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Old 01-20-2013, 01:16 PM   #21
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Both my parents were ill for many years prior to their deaths. My mom died at 74 with congestive heart failure and COPD. Never smoked, tried to eat right and exercise until she just couldn't any longer. Was on oxygen and homebound for 7 years before she died.

My dad died at 80. Had dementia for 10 years, along with severe arthritis that was painful enough to cause him to scream just when turning over in bed. He lived with me for the last five years of his life, and it was quite and eye-opening lesson in aging.

As Betty Davis said; "Getting old is not for sissies."

I fear prolonged illness like the above much more than death.
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Old 01-20-2013, 02:05 PM   #22
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...
I fear prolonged illness like the above much more than death.
+1

So, I am going to party while I still can.
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Old 01-20-2013, 02:46 PM   #23
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I will be turning 50 in two weeks. This thread is making me do some thinking. I used to always think that people in their 50's were middle-aged but I now realize that you have to be pretty optimistic to make this assumption. I'm glad I don't know everything about the future.
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Old 01-21-2013, 12:12 AM   #24
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I lost many of my closest friends in accidents when I was in the Army. We used to joke that a Chinook pilot who was smoking two packs a day and worried about getting lung cancer later in his life was an extreme optimist. For the last 20 years that I have been out it has been nice to not lose so many friends. In just the last year I have lost a couple friends around my age and it brings back that feeling that it does not matter what you do health wise. When it is your time it is your time and there is nothing you can do about it.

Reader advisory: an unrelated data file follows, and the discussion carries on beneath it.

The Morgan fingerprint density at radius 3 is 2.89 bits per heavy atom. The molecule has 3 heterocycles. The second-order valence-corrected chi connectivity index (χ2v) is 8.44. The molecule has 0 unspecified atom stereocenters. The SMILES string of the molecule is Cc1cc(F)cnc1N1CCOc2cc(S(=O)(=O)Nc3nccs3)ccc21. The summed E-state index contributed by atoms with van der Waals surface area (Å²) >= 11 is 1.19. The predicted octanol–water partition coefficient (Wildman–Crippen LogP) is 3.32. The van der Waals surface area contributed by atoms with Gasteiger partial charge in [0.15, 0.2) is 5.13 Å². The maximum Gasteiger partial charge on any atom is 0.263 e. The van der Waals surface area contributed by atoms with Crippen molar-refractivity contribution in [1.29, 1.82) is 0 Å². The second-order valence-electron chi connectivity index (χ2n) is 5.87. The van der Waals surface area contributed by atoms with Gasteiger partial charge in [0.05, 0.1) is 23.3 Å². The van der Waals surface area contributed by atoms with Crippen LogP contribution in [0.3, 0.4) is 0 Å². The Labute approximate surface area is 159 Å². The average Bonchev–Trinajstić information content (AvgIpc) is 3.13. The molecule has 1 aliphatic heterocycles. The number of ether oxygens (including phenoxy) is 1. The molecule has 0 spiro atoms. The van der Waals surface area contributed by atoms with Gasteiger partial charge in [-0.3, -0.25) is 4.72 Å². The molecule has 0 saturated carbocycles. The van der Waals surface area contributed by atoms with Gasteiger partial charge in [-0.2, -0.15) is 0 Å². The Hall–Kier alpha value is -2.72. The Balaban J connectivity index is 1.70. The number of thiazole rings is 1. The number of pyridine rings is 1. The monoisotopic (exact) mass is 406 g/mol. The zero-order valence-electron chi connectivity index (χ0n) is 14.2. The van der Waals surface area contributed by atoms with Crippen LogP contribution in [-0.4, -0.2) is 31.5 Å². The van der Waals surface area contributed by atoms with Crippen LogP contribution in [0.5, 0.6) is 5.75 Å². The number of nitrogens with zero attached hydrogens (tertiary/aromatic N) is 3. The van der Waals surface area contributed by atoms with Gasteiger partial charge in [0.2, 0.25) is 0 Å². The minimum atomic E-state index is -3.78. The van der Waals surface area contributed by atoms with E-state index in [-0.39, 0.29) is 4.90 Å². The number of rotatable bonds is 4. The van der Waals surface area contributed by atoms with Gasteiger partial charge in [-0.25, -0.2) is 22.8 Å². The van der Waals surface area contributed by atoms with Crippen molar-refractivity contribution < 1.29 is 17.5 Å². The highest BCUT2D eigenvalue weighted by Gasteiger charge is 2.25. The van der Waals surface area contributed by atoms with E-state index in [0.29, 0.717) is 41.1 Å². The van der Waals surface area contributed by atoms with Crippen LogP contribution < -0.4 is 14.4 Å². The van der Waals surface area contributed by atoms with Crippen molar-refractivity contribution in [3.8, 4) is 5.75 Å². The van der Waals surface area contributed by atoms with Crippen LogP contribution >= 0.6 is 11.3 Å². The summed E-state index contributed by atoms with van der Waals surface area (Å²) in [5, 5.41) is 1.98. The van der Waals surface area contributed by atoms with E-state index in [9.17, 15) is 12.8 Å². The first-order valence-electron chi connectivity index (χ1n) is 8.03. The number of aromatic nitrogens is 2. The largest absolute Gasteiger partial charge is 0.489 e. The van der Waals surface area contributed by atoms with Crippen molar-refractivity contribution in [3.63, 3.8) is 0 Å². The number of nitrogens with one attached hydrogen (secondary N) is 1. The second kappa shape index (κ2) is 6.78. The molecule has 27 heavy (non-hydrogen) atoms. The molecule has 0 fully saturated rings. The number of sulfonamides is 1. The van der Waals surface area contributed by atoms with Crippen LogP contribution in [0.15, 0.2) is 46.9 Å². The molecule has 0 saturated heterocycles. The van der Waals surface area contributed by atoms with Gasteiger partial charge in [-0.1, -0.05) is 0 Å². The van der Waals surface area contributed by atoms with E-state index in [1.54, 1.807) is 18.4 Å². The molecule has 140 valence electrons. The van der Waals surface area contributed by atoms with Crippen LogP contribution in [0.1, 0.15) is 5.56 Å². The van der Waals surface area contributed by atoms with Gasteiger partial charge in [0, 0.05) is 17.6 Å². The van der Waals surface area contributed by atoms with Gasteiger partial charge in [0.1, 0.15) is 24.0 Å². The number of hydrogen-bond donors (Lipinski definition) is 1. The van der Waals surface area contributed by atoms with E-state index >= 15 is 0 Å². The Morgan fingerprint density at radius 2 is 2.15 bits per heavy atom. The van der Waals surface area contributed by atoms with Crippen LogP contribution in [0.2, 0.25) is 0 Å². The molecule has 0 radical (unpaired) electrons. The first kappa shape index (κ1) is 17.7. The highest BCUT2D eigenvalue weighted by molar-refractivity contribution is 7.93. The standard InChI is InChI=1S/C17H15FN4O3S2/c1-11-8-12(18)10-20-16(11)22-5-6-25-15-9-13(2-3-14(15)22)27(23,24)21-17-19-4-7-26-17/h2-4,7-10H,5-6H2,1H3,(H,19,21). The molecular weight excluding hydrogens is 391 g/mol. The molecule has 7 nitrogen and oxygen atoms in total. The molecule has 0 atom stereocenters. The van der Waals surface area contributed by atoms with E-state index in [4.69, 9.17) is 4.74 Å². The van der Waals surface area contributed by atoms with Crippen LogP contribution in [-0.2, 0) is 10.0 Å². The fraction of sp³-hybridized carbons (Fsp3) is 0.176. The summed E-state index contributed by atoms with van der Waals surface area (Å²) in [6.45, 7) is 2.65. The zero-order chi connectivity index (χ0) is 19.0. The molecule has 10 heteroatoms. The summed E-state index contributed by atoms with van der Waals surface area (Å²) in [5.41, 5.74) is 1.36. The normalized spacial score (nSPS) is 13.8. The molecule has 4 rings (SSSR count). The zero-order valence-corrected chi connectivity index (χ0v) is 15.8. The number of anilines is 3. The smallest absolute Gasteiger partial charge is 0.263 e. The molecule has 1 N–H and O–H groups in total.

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Old 01-21-2013, 09:19 AM   #25
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My husband died from a dissecting aortic aneurism at age 50.5 in 2004.
He had sleep apnea (and used his CPAP) and high blood pressure, which was under control through medication. He was going to the gym almost every day, had lost a lot of weight, and was in excellent physical shape. No symptoms, at least nothing he reported to me or his doctor.
It just happened.

I was 46 when he passed.

As the survivor, I greet every day with a smile. When I hear people complain about the minor annoyances of life, it is all I can do to keep this remark in my head instead of voicing it.

"Did you happen to see the sun come up today ?"

I do not say that to anyone, but I do think it.
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Old 01-21-2013, 02:44 PM   #26